Just got back from a little over a week in the Faroe Islands. If you're like most people I have mentioned it to, you're probably thinking "where?" Congrats to you if you know where they are without having to look at a map
Jenn and I decided to get away for a few days and wanted to be off the beaten path just a little bit. I'm fond of the Nordics, having spent a few years living in Sweden, and so finding some smaller places to go seemed like a good idea. It's not the summer tourist season, either, so that meant that our chances of peace and quiet were fairly high. It turned out this was true, until the final weekend, when the Finns showed up for a big football match against the Faroese and basically turned into drunken hooligans in the streets all night long.
But other than that/them, it was a very slow paced, relaxing, out of the way vacation that was just perfect for us.
The main purpose of the trip was not diving, but when you're in the north Atlantic, on a bunch of islands, how could I resist? We hooked up with Janus Joensen, owner of Faroe Dive - http://www.faroedive.fo
, and scheduled an afternoon to meet up and get wet. Janus runs all the dive ops in the Faroes; recreational diving is really not his main business, but something he enjoys as a sideline. He's been trying to teach the locals to enjoy the water more, and there are a few that are active -- lots of spearfishing and harvesting of the incredible seafood. His main gig, though, is commercial diving and public safety diving. He also does a lot of regulator repairs for the local hospitals, who cut him in on their gas purchases. (And I had to ask - helium and O2 are both about 10x more expensive than here in the 'states.)
Janus, Jenn, and I met up in the small hamlet of Rituvik, on the island of Eystuoy last Friday. When I say "hamlet", it's one church, one house, and a few ramshackle boat houses, plus a ramp down to an inlet. Janus provided all the gear for us - drysuits, BCs, tanks, regs, etc. We brought masks from home since we're picky.
I wish I had some underwater photos to share, but I didn't bring a camera housing :( All I have are surface shots... I highly recommend the diving there... we would go back to do a dive expedition and play around with all the various sites. There's always something diveable when you are there - no point on the islands is more than 5 km from water, and since they're surrounded, whatever the prevailing winds and currents are, you can find sheltered sites to get in the water.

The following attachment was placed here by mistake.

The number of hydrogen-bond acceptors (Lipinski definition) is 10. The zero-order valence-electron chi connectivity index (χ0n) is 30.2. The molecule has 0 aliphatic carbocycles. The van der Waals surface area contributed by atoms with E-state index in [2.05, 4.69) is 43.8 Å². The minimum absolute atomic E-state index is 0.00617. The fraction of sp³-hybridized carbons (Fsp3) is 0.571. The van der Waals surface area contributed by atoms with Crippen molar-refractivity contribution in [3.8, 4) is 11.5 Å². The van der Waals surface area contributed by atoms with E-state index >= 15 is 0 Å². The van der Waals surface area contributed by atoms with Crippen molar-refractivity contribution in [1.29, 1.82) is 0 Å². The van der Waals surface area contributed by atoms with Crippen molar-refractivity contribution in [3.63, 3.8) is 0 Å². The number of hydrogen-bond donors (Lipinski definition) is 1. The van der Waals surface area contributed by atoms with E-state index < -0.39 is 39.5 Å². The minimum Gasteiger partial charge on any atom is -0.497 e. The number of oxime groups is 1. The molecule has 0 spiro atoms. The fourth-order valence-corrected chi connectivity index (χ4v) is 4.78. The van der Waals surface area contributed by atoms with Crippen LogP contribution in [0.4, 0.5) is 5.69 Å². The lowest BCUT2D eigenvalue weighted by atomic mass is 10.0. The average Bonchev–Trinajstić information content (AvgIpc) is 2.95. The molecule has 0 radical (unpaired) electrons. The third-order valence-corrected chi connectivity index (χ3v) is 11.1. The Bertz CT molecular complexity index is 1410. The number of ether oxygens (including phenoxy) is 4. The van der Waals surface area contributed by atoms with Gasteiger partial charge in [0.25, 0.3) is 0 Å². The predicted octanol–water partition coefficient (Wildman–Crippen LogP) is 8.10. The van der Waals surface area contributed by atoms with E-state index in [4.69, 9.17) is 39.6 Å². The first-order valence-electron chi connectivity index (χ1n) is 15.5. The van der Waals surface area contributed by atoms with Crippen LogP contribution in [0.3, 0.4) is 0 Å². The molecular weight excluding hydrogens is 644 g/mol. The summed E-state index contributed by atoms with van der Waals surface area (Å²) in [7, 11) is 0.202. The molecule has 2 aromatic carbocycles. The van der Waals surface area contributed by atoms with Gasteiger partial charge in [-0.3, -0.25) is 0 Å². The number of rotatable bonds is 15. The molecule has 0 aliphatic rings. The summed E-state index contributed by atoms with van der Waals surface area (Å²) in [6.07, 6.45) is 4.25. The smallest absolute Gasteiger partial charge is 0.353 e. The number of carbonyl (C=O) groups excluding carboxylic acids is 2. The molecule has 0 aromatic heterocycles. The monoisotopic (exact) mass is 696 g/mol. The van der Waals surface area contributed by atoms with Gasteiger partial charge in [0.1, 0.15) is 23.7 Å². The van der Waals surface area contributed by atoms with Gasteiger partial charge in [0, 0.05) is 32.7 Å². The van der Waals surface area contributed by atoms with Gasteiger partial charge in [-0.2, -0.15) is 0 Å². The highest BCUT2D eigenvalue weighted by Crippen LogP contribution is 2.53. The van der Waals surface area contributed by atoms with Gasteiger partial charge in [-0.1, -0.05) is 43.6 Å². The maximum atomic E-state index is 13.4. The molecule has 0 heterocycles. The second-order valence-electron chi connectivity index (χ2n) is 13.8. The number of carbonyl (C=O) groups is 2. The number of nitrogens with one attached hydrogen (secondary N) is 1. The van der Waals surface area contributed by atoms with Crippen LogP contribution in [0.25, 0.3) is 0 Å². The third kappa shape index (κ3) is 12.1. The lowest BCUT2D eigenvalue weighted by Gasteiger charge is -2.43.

We did a just a pair of dives in the harbor - but it was spectacular. He was telling us viz wasn't great with all the recent rain there, but the islands are mostly basalt, not limestone, so the runoff is a lot clearer. Poor viz for them is better than good viz in Puget Sound. We had about 10 meters viz and great warm water -- almost 13 or 14 degrees C, which felt significantly warmer than Puget sound. Marine life is similar - wolf eels, small salmon (the number one export of the Faroes), herring, lots of invertebrates, etc. The turquoise water rivals anything I've ever seen in the tropics, and the lack of oppressive heat makes the diving a lot more fun.
Jenn got her first dives in since open water certification (last year!) and I got to enjoy a relaxing, no-stress afternoon in the water. Absolutely worth the time and effort and expense to get over there and get wet!
There are no stupid questions, but there sure are a lot of inquisitive idiots...